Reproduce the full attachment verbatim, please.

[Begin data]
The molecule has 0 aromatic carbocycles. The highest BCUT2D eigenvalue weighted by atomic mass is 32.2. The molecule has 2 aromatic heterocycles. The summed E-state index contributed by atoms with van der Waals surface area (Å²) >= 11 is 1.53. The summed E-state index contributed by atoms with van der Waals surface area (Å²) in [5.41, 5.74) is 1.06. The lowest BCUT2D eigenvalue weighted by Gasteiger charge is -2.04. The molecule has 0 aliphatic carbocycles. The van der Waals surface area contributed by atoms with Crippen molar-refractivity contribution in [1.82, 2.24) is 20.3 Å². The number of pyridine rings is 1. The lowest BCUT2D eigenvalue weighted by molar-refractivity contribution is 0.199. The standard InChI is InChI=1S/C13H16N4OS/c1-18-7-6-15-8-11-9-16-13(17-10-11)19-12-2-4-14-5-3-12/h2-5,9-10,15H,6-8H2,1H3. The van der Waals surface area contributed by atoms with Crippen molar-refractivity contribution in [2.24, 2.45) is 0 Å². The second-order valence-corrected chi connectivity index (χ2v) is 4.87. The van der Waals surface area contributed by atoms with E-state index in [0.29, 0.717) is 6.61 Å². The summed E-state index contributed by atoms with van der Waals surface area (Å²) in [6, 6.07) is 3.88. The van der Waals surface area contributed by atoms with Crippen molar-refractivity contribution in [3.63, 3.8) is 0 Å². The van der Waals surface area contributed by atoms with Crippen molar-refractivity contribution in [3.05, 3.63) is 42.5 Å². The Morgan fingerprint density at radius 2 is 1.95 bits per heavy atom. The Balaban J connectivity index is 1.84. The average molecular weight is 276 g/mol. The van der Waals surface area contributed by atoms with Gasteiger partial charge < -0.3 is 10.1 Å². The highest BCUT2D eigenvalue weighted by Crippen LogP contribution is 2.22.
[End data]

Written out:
The molecule has 0 aromatic carbocycles. The highest BCUT2D eigenvalue weighted by atomic mass is 32.2. The molecule has 2 aromatic heterocycles. The summed E-state index contributed by atoms with van der Waals surface area (Å²) >= 11 is 1.53. The summed E-state index contributed by atoms with van der Waals surface area (Å²) in [5.41, 5.74) is 1.06. The lowest BCUT2D eigenvalue weighted by Gasteiger charge is -2.04. The molecule has 0 aliphatic carbocycles. The van der Waals surface area contributed by atoms with Crippen molar-refractivity contribution in [1.82, 2.24) is 20.3 Å². The number of pyridine rings is 1. The lowest BCUT2D eigenvalue weighted by molar-refractivity contribution is 0.199. The standard InChI is InChI=1S/C13H16N4OS/c1-18-7-6-15-8-11-9-16-13(17-10-11)19-12-2-4-14-5-3-12/h2-5,9-10,15H,6-8H2,1H3. The van der Waals surface area contributed by atoms with Crippen molar-refractivity contribution in [2.24, 2.45) is 0 Å². The second-order valence-corrected chi connectivity index (χ2v) is 4.87. The van der Waals surface area contributed by atoms with E-state index in [0.29, 0.717) is 6.61 Å². The summed E-state index contributed by atoms with van der Waals surface area (Å²) in [6, 6.07) is 3.88. The van der Waals surface area contributed by atoms with Crippen molar-refractivity contribution in [3.63, 3.8) is 0 Å². The van der Waals surface area contributed by atoms with Crippen molar-refractivity contribution in [3.05, 3.63) is 42.5 Å². The Morgan fingerprint density at radius 2 is 1.95 bits per heavy atom. The Balaban J connectivity index is 1.84. The average molecular weight is 276 g/mol. The van der Waals surface area contributed by atoms with Gasteiger partial charge < -0.3 is 10.1 Å². The highest BCUT2D eigenvalue weighted by Crippen LogP contribution is 2.22.